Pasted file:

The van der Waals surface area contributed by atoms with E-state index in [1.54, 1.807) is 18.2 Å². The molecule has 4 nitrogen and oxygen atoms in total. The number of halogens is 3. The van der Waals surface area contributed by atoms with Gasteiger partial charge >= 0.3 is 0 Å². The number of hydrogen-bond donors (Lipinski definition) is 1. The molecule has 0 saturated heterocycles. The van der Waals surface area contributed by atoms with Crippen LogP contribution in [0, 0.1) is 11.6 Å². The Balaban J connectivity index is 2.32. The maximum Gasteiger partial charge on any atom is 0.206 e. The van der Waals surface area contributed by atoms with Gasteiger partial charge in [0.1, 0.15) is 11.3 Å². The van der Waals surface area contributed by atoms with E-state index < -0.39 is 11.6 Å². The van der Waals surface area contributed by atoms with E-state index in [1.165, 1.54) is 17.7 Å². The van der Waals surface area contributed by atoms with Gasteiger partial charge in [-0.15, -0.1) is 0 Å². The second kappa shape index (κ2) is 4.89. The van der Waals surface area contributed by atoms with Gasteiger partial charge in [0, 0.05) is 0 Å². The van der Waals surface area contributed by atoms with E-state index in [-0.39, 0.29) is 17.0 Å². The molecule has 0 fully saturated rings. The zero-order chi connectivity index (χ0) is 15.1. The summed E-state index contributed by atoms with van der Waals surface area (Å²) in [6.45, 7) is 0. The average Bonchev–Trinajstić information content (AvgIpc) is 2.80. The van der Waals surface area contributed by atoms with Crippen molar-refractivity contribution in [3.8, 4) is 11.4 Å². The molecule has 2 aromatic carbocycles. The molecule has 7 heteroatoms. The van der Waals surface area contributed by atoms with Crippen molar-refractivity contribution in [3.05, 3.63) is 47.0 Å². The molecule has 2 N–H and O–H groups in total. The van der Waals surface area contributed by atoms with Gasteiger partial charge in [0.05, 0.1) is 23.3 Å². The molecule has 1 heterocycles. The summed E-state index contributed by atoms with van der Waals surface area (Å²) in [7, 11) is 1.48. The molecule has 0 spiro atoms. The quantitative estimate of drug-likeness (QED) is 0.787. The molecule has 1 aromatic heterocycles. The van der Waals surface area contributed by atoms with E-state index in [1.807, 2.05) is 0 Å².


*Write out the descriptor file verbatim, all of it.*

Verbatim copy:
The van der Waals surface area contributed by atoms with E-state index in [1.54, 1.807) is 18.2 Å². The molecule has 4 nitrogen and oxygen atoms in total. The number of halogens is 3. The van der Waals surface area contributed by atoms with Gasteiger partial charge >= 0.3 is 0 Å². The number of hydrogen-bond donors (Lipinski definition) is 1. The molecule has 0 saturated heterocycles. The van der Waals surface area contributed by atoms with Crippen LogP contribution in [0, 0.1) is 11.6 Å². The Balaban J connectivity index is 2.32. The maximum Gasteiger partial charge on any atom is 0.206 e. The van der Waals surface area contributed by atoms with Gasteiger partial charge in [0.1, 0.15) is 11.3 Å². The van der Waals surface area contributed by atoms with E-state index < -0.39 is 11.6 Å². The van der Waals surface area contributed by atoms with E-state index in [1.165, 1.54) is 17.7 Å². The van der Waals surface area contributed by atoms with Gasteiger partial charge in [-0.15, -0.1) is 0 Å². The second kappa shape index (κ2) is 4.89. The van der Waals surface area contributed by atoms with Gasteiger partial charge in [0, 0.05) is 0 Å². The van der Waals surface area contributed by atoms with E-state index in [-0.39, 0.29) is 17.0 Å². The molecule has 0 fully saturated rings. The zero-order chi connectivity index (χ0) is 15.1. The summed E-state index contributed by atoms with van der Waals surface area (Å²) in [6.45, 7) is 0. The average Bonchev–Trinajstić information content (AvgIpc) is 2.80. The van der Waals surface area contributed by atoms with Crippen molar-refractivity contribution in [3.8, 4) is 11.4 Å². The molecule has 2 aromatic carbocycles. The molecule has 7 heteroatoms. The van der Waals surface area contributed by atoms with Crippen molar-refractivity contribution in [3.05, 3.63) is 47.0 Å². The molecule has 2 N–H and O–H groups in total. The van der Waals surface area contributed by atoms with Gasteiger partial charge in [0.05, 0.1) is 23.3 Å². The molecule has 1 heterocycles. The summed E-state index contributed by atoms with van der Waals surface area (Å²) in [7, 11) is 1.48. The molecule has 0 spiro atoms. The quantitative estimate of drug-likeness (QED) is 0.787. The molecule has 1 aromatic heterocycles. The van der Waals surface area contributed by atoms with E-state index in [1.807, 2.05) is 0 Å².